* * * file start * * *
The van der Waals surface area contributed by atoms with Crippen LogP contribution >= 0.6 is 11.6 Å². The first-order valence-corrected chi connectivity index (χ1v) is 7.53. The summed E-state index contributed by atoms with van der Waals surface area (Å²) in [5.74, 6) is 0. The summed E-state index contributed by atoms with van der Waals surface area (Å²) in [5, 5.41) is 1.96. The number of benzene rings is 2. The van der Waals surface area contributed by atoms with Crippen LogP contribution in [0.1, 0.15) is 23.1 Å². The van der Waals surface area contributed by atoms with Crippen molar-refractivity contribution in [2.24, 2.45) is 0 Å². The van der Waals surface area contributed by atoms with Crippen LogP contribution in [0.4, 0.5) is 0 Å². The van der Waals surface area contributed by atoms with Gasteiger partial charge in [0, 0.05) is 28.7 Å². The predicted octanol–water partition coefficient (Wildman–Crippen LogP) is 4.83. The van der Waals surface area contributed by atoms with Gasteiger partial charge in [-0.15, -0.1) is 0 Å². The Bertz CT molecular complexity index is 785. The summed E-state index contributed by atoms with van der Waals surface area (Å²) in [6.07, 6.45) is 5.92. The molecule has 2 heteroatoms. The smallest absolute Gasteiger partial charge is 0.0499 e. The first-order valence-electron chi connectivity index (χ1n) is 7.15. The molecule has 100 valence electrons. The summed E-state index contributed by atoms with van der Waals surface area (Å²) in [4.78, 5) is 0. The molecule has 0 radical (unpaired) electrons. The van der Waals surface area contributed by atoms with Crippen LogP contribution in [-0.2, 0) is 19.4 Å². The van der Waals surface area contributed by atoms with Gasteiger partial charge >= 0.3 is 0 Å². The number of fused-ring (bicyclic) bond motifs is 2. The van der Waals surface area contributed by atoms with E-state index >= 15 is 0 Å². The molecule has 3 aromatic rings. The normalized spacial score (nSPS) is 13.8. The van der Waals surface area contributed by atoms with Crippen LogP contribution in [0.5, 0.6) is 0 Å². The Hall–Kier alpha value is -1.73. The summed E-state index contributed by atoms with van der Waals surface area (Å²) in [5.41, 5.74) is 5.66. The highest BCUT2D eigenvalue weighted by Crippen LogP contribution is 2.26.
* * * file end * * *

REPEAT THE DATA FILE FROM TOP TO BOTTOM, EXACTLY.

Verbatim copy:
The van der Waals surface area contributed by atoms with Crippen LogP contribution >= 0.6 is 11.6 Å². The first-order valence-corrected chi connectivity index (χ1v) is 7.53. The summed E-state index contributed by atoms with van der Waals surface area (Å²) in [5.74, 6) is 0. The summed E-state index contributed by atoms with van der Waals surface area (Å²) in [5, 5.41) is 1.96. The number of benzene rings is 2. The van der Waals surface area contributed by atoms with Crippen LogP contribution in [0.1, 0.15) is 23.1 Å². The van der Waals surface area contributed by atoms with Crippen molar-refractivity contribution in [2.24, 2.45) is 0 Å². The van der Waals surface area contributed by atoms with Crippen LogP contribution in [0.4, 0.5) is 0 Å². The van der Waals surface area contributed by atoms with Gasteiger partial charge in [0, 0.05) is 28.7 Å². The predicted octanol–water partition coefficient (Wildman–Crippen LogP) is 4.83. The van der Waals surface area contributed by atoms with Gasteiger partial charge in [-0.15, -0.1) is 0 Å². The Bertz CT molecular complexity index is 785. The summed E-state index contributed by atoms with van der Waals surface area (Å²) in [6.07, 6.45) is 5.92. The molecule has 2 heteroatoms. The smallest absolute Gasteiger partial charge is 0.0499 e. The first-order valence-electron chi connectivity index (χ1n) is 7.15. The molecule has 100 valence electrons. The summed E-state index contributed by atoms with van der Waals surface area (Å²) in [4.78, 5) is 0. The molecule has 0 radical (unpaired) electrons. The van der Waals surface area contributed by atoms with Crippen LogP contribution in [-0.2, 0) is 19.4 Å². The van der Waals surface area contributed by atoms with Gasteiger partial charge >= 0.3 is 0 Å². The number of fused-ring (bicyclic) bond motifs is 2. The van der Waals surface area contributed by atoms with E-state index >= 15 is 0 Å². The molecule has 3 aromatic rings. The normalized spacial score (nSPS) is 13.8. The van der Waals surface area contributed by atoms with Crippen LogP contribution in [0.5, 0.6) is 0 Å². The Hall–Kier alpha value is -1.73. The summed E-state index contributed by atoms with van der Waals surface area (Å²) in [5.41, 5.74) is 5.66. The highest BCUT2D eigenvalue weighted by Crippen LogP contribution is 2.26.